Tycoon downplays expectations of a deal
Murray warns of ‘difficult challenges’ in any steel rescue bid
Former Rangers chairman Sir David Murray has been in talks over the future of two Scottish steel plants but warned against expectations of a rescue deal.
Sir David confirmed he had spoken to Scottish government ministers and with owner Tata which wants to mothball the plants at Dalzell and Clydebridge which are struggling to compete with cheap imports from China and require investment to modernise their operations.
In a statement, Sir David appeared to dampen expectations that he would save the plants, warning that no one should underestimate the “difficult challenges” that lie ahead.
He said: “Having been involved in the industry for more than 40 years – and the plant at Dalzell is one of my main suppliers – it is obvious that I would be concerned, as both a customer and as an employer, over what I could do to assist in helping to preserve such iconic brands.
“Four weeks ago I spoke to Scottish Government ministers. Meetings followed and further discussions have since taken place.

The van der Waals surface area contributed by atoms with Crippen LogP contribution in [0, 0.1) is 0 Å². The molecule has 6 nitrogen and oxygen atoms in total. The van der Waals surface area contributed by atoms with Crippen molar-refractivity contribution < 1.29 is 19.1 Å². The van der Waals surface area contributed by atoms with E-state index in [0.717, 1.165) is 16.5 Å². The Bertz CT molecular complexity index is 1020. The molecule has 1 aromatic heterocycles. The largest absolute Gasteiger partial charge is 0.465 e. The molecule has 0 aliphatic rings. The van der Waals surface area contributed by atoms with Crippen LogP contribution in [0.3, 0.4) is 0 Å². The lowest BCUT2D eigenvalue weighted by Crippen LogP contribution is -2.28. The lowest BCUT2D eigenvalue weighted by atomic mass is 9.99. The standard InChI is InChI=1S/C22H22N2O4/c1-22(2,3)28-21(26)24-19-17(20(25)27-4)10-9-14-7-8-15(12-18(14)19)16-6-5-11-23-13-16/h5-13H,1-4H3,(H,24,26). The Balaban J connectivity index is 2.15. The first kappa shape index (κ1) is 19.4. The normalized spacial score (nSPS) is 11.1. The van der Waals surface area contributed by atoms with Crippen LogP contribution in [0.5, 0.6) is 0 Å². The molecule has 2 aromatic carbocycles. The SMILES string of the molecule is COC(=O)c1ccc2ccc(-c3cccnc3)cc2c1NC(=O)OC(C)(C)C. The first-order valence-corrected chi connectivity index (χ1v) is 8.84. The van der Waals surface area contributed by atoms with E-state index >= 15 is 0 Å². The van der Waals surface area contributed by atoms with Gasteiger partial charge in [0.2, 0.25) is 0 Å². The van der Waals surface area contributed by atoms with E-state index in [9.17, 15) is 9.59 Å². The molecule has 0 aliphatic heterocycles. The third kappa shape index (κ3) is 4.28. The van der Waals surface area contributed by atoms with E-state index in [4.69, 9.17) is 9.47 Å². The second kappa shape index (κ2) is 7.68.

“I also met officials from Tata Steel in London, on Tuesday, 3 November.”
He added: “I will continue dialogue and to assist where practical, however, no one should underestimate the gravity of the difficult challenges that lie ahead.”
Under Tata’s plans, 270 jobs will be axed at the two plants. Even if Sir David was able to pull together a rescue bid it is likely that jobs will go.
A further 900 workers at the Tata steel plant in Scunthorpe are also to lose their jobs.
First Minister Nicola Sturgeon promised to do everything in her power to give the industry a future in Scotland and set up a taskforce to find a buyer. Tycoon Jim McColl, who acquired he Ferguson shipyards on the Clyde, has rule out a bid for the steel plants.
The UK Business Secretary Sajid Javid will push for European action on anti-dumping measures when the issue is discussed at a meeting of the EU’s Competitiveness Council.